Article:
Elena Scotti/FUSION

Officer Eric Hill was the closest thing the 17-year-old had to a friend while under arrest—a juvenile advocate charged with making sure the boy knew his rights. The boy, whom Hill said was quiet and polite, confessed to his involvement in a stolen car investigation and was released that day.

Three weeks later, Hill shot him twice in the back.

Only after cuffing the fatally wounded boy, patting him down, and emptying the contents of his pockets—some ammo, lighters, a cell phone, and an ID—did Hill realize who it was.


The officer’s previous encounter with the teen he later killed is among the new revelations about the case found in a report by the Lake County Major Crimes Task Force. Its conclusion, based on dozens of witness and officer testimonies, lab reports, photos, 911 calls, police radio recordings, and video: Justus Howell had stolen a gun, fired a shot into the ground during a tussle with the seller, and then ran away from the police. Officer Hill was found to be justified in shooting the boy and will face no charges. (Read the entire report here.)

Yet conflicting witness accounts and the few seconds of newly released grainy, enhanced security video that captured Howell’s final moments haven't laid to rest lingering doubts among Howell's family and activists. Did Howell really turn towards the officer? Or did the force of being hit with a bullet in his right shoulder make him turn towards the officer?

And was the 17-year-old really armed when he was gunned down?


“There’s nothing I see on that video that says he has a gun or doesn’t have one,” Lake County coroner Thomas Rudd, who did the official autopsy, told Fusion. “The video to me is actually useless.” Police said they found a gun with Howell’s fingerprints next to his body, about a foot from his head.

Lake County State’s Attorney Michael Nerheim, who ordered the investigation, did admit in a press conference that it was difficult to see what was happening, but was steadfast in the conclusion that Howell turned to the officer.

In investigation interviews made public in a document dump, Hill said the morning of April 4 had been quiet, with few people on the street. The Chicago suburb of Zion was known for drugs and fights and gangs. He said this was a place where kids on bikes served as lookouts and whistled or said “po-po” when an officer drove by.


Hill said he first saw Howell 50 feet in front of his squad car holding what appeared to be a concealed weapon in the front of his waistband. Later, in a foot chase, he said Howell ran with both hands on a silver object; when Howell turned a corner, Hill said he confirmed that the boy was holding a gun. So when Howell allegedly turned to his left and towards the officer, Hill fired.

Here’s the diagram the state’s attorney presented. The body on the right shows where the bullets hit (and the trajectory of the shots) according to police. The body on the left shows the angle of the shots if Howell were standing straight.


And written testimony from a few witnesses:

“I saw a glimpse of a gun in his hand.”


“When I saw him run I thought he wasn’t hit. But when he fell, I thought oh my goodness, he has been shot.”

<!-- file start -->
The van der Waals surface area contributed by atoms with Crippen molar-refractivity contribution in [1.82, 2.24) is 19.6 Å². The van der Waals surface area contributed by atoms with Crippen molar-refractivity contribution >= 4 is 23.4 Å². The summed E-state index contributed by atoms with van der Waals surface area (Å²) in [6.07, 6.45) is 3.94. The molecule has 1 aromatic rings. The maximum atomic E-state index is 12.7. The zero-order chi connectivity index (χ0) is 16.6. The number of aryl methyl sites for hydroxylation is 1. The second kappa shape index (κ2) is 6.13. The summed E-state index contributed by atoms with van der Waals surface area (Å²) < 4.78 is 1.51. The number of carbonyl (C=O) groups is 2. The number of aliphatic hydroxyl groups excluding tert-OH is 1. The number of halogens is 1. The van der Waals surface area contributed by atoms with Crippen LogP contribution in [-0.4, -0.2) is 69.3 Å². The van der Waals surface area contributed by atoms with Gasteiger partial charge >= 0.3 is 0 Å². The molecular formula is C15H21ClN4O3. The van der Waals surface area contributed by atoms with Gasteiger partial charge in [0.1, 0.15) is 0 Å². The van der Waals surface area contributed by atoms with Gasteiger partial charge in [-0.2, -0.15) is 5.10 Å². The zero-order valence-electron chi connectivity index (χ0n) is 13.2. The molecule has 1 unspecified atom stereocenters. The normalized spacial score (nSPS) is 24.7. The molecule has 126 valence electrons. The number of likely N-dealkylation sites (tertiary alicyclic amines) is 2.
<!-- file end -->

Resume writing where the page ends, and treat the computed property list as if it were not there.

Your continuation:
“I did notice a small semi automatic hand gun close to this young man as police were giving him first aid.”


There are no mentions of the gun on the police audio recordings, Hill said, because when he tried to warn the officers in the neighborhood that Howell was armed while he was running, he repeatedly grabbed the microphone cord on his radio and not the microphone itself.

While many witnesses said they saw a silver gun on the ground a foot away from Howell’s head after the shooting, there are pockets of uncertainty in the report.


Three out of six people on the ambulance crew who responded to the scene did not see a firearm near the body. One witness, standing on a hill across the street, said he saw Howell toss the gun and was shot as he lowered himself to the ground. And though there are photos of the gun in the report, none were taken while the firearm was next to Howell’s head, where police said he dropped it.

"He was pulling up his pants, that's what he was doing,” said Zion civil-rights activist Clyde McLemore after watching the video. “He wasn't even running fast. That's why the officer shot him."


David Harris, a law professor at the University of Pittsburgh who specializes in police behavior, said he couldn’t see any evidence that Howell was turning towards the officer in the video. Yet, like most cases in which video exists, unless the officer is blatantly doing something awful, footage rarely hurts an officer’s story.

“Here, you’ve got a video of low quality and the officer’s narrative is not inconsistent with what you see,” Harris said. “It’s very hard to know what to see. But it isn’t inconsistent.”

Samuel Walker, criminal justice professor at the University of Nebraska at Omaha and an expert on police accountability, said that while it’s hard to use video to show an officer’s criminal intent, footage of shootings still do have a certain power. “The important thing is that there are many people who refuse to believe that these bad things happen,” he said.


After the press conference, Zion closed government offices early on Friday expecting protests to swell to 2,000 angry citizens. Instead, the march barely registered a blip. Fewer than 50 people joined Howell’s mother Latoya, armed with only a megaphone.

"I have seen that video,” she told reporters outside the courthouse Thursday. “There is nothing that suggests they should execute my son. His back was turned. He was no threat."